The air was cool when the small group of Thursday Birders headed into the recently opened Ojito de San Antonio Open Space near Cedar Crest. We were greeted by the sound of running water. Water, from springs north of the Open Space, flows through a series of acequias that were built in the mid 1800’s to supply water to the original village of San Antonito de Padua.
As we headed up the trail there was evidence of bear scat. “You don’t want to walk through here by yourself once the apples are ripe,” warned Melissa who lives in the area. “The bears come to eat the apples.”
Today as walked through the abandoned trees, we saw Black-headed Grosbeak, American Robin, House Finch, Spotted Towhee, Mountain Chickadees and Lesser Goldfinch.
“Look,” someone said, “a hummingbird is chasing a Lesser Goldfinch.”
“Watch out for Poison Ivy,” warned Beverly, who teaches herbal medicine. “It is growing rampantly along the acequia up ahead.” None of us realized that Poison Ivy grew in New Mexico and commented on how the western desert sub-species looked from what we had seen in the east.
After passing through the riparian area, the trail headed into a transitional pine-spruce habitat where we watched Bushtits chitting in a conifer, and then fly out one by one. A light tapping alerted us to a Juniper Titmouse.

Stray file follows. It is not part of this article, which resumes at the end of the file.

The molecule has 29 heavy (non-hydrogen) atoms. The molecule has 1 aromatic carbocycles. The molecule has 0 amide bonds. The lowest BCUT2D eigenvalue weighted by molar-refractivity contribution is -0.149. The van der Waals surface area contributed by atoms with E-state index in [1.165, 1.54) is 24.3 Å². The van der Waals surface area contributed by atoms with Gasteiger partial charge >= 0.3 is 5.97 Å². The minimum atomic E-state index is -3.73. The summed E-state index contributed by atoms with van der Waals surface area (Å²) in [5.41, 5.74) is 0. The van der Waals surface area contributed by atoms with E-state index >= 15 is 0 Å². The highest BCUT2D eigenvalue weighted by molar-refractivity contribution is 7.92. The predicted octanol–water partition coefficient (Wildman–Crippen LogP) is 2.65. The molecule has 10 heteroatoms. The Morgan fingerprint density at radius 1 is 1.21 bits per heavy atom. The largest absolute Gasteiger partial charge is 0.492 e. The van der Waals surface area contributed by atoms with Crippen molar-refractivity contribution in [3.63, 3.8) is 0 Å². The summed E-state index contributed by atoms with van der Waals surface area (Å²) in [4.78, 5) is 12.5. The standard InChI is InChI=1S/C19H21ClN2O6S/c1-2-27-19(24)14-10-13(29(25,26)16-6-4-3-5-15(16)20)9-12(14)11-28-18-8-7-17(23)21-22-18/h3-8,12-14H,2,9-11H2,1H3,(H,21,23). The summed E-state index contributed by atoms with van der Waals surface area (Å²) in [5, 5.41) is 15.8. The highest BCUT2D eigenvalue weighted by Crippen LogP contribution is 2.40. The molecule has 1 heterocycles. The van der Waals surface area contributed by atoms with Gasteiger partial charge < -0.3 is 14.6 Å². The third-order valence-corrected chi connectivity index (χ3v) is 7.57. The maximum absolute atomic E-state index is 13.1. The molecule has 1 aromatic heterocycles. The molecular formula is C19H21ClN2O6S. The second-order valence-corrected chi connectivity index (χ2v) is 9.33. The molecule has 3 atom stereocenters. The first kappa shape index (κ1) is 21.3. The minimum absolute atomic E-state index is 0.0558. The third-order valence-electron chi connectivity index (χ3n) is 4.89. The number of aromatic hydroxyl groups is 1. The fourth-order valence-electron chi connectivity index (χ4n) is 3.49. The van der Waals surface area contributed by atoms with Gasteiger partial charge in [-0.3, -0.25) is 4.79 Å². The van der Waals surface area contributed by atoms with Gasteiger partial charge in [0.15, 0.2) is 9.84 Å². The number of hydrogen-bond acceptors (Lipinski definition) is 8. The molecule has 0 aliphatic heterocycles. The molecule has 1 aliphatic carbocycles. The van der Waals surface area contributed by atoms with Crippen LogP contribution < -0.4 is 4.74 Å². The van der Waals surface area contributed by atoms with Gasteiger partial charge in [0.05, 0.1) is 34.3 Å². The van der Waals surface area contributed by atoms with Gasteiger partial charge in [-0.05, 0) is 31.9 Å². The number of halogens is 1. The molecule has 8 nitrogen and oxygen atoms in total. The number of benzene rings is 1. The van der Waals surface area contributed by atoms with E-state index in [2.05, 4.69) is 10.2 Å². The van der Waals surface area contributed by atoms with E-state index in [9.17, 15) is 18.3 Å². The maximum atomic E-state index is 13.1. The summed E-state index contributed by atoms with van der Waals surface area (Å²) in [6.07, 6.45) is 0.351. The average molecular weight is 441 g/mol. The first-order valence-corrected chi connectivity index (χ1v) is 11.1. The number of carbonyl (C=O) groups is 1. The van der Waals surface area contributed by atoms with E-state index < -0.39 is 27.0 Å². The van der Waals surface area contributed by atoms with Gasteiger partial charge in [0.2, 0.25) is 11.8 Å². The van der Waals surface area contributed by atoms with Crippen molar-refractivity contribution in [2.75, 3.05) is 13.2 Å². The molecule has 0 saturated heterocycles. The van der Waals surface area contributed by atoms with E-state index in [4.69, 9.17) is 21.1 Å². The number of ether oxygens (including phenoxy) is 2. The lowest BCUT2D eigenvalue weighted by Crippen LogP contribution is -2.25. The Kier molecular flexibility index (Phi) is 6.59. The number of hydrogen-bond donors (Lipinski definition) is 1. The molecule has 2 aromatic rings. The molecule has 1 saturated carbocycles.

We pondered over a fledgling nestled in the needles beneath a tree and decided it was a Canyon Towhee.
As we approached the meadow again, the group stopped to watch a vireo flitting in the top of one of the trees. While it possibly could have been one of the Red-eyed Vireos that nested in the area this summer, it might also have been a Warbling Vireo.
We wandered under the large Walnut and Willow trees growing along one of the acequias. When I had visited this location a few days prior, it had been alive with bird activity, including a Black-throated Gray Warbler family and vireos.
Afterwards Gale, Marge and I headed up to Cienega Canyon. The only bird activity was some Mountain Chickadees and a Turkey Vulture soaring overhead.
While Marge decided to stay and eat her lunch at one of the picnic areas, Gale and I decided to try Sulphur Canyon – a good decision. It was good to walk along the paved trail and hear the forest a buzz with bird activity.
While ninety percent of the birds were Mountain Chickadees, we saw Plumbeous and Warbling Vireos, White-breasted Nuthatch, Brown Creeper and a Downy Woodpecker. We could hear a Red-breasted Nuthatch, but it never came into view.
We kept listening to a squawk, unsure what was making it. I tried to imitate it, and in doing so realized it was a hawk. As if on cue, an immature Cooper’s Hawk flew onto a branch overhead. In its juvenile way, it continued to announce its presence, while the other birds scolded it from the safety of the dense conifers. It flew to another tree, spoofing a Northern Flicker.
As we walked back to the car, the trees surrounding the parking area were a buzz with the sound of Broad-tailed Hummingbirds.